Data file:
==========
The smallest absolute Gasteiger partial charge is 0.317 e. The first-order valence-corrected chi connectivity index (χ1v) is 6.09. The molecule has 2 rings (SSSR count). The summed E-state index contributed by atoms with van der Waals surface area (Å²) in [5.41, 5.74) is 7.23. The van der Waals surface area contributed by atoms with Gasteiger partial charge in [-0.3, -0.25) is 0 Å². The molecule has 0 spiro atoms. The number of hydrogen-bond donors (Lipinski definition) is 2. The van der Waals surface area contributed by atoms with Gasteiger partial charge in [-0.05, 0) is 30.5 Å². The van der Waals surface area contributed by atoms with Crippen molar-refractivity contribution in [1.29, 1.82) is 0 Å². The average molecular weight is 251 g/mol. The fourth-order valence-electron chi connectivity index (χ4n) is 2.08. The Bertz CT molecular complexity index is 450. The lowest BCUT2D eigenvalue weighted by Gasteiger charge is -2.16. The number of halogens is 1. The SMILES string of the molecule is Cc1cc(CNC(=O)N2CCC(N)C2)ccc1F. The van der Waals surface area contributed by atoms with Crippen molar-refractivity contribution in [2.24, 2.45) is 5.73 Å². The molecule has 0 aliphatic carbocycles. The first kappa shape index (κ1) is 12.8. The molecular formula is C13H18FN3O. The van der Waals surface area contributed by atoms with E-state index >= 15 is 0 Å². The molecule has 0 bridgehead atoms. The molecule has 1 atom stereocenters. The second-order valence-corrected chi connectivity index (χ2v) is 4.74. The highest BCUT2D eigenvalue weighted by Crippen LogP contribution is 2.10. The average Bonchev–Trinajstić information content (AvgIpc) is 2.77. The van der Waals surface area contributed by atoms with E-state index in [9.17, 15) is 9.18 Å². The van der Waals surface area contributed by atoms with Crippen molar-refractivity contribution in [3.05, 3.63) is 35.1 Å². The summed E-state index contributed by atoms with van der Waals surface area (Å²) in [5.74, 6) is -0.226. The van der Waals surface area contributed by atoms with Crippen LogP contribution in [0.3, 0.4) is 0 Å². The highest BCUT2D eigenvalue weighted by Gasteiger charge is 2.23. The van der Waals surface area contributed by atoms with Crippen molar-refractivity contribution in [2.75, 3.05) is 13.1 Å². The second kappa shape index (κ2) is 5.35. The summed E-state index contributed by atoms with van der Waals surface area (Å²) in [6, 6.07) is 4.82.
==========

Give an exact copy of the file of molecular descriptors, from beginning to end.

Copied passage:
The smallest absolute Gasteiger partial charge is 0.317 e. The first-order valence-corrected chi connectivity index (χ1v) is 6.09. The molecule has 2 rings (SSSR count). The summed E-state index contributed by atoms with van der Waals surface area (Å²) in [5.41, 5.74) is 7.23. The van der Waals surface area contributed by atoms with Gasteiger partial charge in [-0.3, -0.25) is 0 Å². The molecule has 0 spiro atoms. The number of hydrogen-bond donors (Lipinski definition) is 2. The van der Waals surface area contributed by atoms with Gasteiger partial charge in [-0.05, 0) is 30.5 Å². The van der Waals surface area contributed by atoms with Crippen molar-refractivity contribution in [1.29, 1.82) is 0 Å². The average molecular weight is 251 g/mol. The fourth-order valence-electron chi connectivity index (χ4n) is 2.08. The Bertz CT molecular complexity index is 450. The lowest BCUT2D eigenvalue weighted by Gasteiger charge is -2.16. The number of halogens is 1. The SMILES string of the molecule is Cc1cc(CNC(=O)N2CCC(N)C2)ccc1F. The van der Waals surface area contributed by atoms with Crippen molar-refractivity contribution in [2.24, 2.45) is 5.73 Å². The molecule has 0 aliphatic carbocycles. The first kappa shape index (κ1) is 12.8. The molecular formula is C13H18FN3O. The van der Waals surface area contributed by atoms with E-state index >= 15 is 0 Å². The molecule has 0 bridgehead atoms. The molecule has 1 atom stereocenters. The second-order valence-corrected chi connectivity index (χ2v) is 4.74. The highest BCUT2D eigenvalue weighted by Crippen LogP contribution is 2.10. The average Bonchev–Trinajstić information content (AvgIpc) is 2.77. The van der Waals surface area contributed by atoms with E-state index in [9.17, 15) is 9.18 Å². The van der Waals surface area contributed by atoms with Crippen molar-refractivity contribution in [3.05, 3.63) is 35.1 Å². The summed E-state index contributed by atoms with van der Waals surface area (Å²) in [5.74, 6) is -0.226. The van der Waals surface area contributed by atoms with Crippen LogP contribution in [0.3, 0.4) is 0 Å². The highest BCUT2D eigenvalue weighted by Gasteiger charge is 2.23. The van der Waals surface area contributed by atoms with Crippen molar-refractivity contribution in [2.75, 3.05) is 13.1 Å². The second kappa shape index (κ2) is 5.35. The summed E-state index contributed by atoms with van der Waals surface area (Å²) in [6, 6.07) is 4.82.